National Cholesterol Education Month, and Apple Month !
Posted Sep 09 2009 12:00am
September has a lot of holidays/observances, such as National Cholesterol Education Month, National Mushroom Month, Apple Month, Fruits and Veggies – More Matters Month, and many more. Of course there was Labor Day, and for those of us in Austin, Texas, the Austin Triathlon was being held on Labor Day. Congrats to all of you triathletes who did that event! I wish I could have been out there with you, but alas, I have not had time to train properly for the swim portion so I was on the sidelines cheering and taking photos. Maybe next season.
Anyway, since there are so many great observances this month, I’d like to try and talk a little bit each week about some of them. This week I want to draw attention to it being Apple Month as well as National Cholesterol Education Month. Many of you have likely had a “lipid panel” done, which is where your doctor has a laboratory check your blood levels of total cholesterol, triglycerides, LDL cholesterol, and HDL cholesterol. Some labs even check VLDL cholesterol and the particle sizes of each specific type of cholesterol (but that is a bit more advanced, and not in the typical lipid panel drawn for the average person).
To make sure everyone is clear on what these lipids are, let me give you a brief explanation. HDL stands for High Density Lipoprotein, and is the type commonly referred to as the “good” cholesterol (or you can think “H for healthy”). It helps remove excess cholesterol and fat from your blood stream. It is usually recommended that this number be higher than 40 for men and 50 for women. LDL stands for Low Density Lipoprotein, and is commonly referred to as the “bad” cholesterol (or you can think “L for lousy”). This is the type that is commonly associated with contributing to the formation of plaques that can clog your blood vessels. For the average person it is recommended that this number be below 100. Total cholesterol is just the sum of the various cholesterol particles, and it is recommended that this number be below 200.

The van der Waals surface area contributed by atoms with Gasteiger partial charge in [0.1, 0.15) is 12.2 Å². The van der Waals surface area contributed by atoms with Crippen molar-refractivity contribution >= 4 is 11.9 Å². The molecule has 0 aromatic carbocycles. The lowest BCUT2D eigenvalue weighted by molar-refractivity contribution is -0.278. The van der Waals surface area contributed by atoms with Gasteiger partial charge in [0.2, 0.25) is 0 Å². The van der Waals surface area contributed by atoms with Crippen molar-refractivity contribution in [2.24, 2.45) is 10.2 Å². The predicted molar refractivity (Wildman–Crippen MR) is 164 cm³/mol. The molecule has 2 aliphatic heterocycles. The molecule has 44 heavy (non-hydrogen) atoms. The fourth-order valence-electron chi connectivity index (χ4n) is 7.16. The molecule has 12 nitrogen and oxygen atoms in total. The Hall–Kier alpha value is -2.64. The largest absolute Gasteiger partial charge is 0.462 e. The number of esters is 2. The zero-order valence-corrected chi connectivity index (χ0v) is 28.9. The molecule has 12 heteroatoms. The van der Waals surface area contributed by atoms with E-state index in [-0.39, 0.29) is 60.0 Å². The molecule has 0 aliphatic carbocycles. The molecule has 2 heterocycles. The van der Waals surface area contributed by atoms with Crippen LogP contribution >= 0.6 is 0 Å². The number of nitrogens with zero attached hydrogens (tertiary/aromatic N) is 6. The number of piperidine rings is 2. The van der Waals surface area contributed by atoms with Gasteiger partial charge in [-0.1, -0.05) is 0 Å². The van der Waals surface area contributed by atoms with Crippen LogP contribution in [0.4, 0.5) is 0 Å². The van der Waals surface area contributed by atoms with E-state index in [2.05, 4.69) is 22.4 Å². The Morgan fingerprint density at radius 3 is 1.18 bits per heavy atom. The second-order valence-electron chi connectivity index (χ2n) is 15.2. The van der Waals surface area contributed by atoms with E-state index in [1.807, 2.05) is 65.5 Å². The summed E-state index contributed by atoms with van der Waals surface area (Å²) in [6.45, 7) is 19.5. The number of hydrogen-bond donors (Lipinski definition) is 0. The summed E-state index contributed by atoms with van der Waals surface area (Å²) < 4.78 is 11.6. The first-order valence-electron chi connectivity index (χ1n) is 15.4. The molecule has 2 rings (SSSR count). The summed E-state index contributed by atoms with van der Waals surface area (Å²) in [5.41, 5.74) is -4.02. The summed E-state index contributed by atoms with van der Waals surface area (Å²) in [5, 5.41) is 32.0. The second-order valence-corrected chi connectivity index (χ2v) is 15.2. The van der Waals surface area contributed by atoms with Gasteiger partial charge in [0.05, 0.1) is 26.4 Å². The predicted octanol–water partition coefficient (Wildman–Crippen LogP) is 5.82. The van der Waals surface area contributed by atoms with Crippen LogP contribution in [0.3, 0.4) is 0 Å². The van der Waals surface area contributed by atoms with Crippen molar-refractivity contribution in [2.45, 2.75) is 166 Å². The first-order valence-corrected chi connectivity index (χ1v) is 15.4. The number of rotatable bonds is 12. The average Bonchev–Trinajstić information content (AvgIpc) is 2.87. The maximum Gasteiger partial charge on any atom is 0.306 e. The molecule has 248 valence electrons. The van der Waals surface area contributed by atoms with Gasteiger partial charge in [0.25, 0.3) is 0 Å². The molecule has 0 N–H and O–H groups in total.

Triglycerides are a type of fat used for energy that also can flow through the blood and may contribute to clogged vessels as well. It is generally recommended that triglycerides be below 150. While not actually a type of cholesterol, it is usually checked at the same time as cholesterol levels.
A high intake of saturated and trans fat has been associated with high levels of LDL and triglycerides; excess alcohol and smoking are also contributors. In addition, a high consumption of simple sugars or refined carbohydrates is known to increase triglycerides.
So what lowers the bad stuff? Eating fiber and exercising (as well as avoiding/limiting the things that increase them such as smoking, alcohol, trans fat, and saturated fat). Of course, genetics also play a role; some people may not be able to maintain healthy levels of these various types of lipids through diet and exercise alone.
So where do apples fall into the picture? Apples actually have quite a bit of fiber as well as other nutrients that act as antioxidants and can help lower our risk of heart disease. In fact, there is some research that indicates that eating apples and drinking apple juice may help reduce the damage LDL causes to blood vessels by slowing down the rate of oxidation that is involved in the build up of plaque. In a study done by researchers and the University of California-Davis, this benefit was seen by study participants adding either 2 apples or 12 ounces of apple juice to their daily diet. (Source: Journal of Medicinal Food, 2000, 3: 159-165).
In addition, according to a review of 10 other studies conducted in the United States and Europe between 1977 and 1993 that analyzed the amount of fiber in the diets of 91,058 men and 245,186 women over a 6 to 10 year period, researchers concluded that for every 10 grams of fiber consumed daily, the risk of developing heart disease decreased by 14%, and the risk of dying from heart disease decreased by 27%. They also found that fiber from fruit may actually be even more protective than fiber from grains, lowering the risk of developing heart disease by 16% (versus 10% for grains) and lowering the risk of dying from coronary disease by 30% (versus 25% for grains). (Source: Arch Int Med, vol. 164, no. 4, Feb. 23, 2004; pp 370-376).
So, since apples are currently in season, and they are great for you heart, now is the time to go out and load up on apples!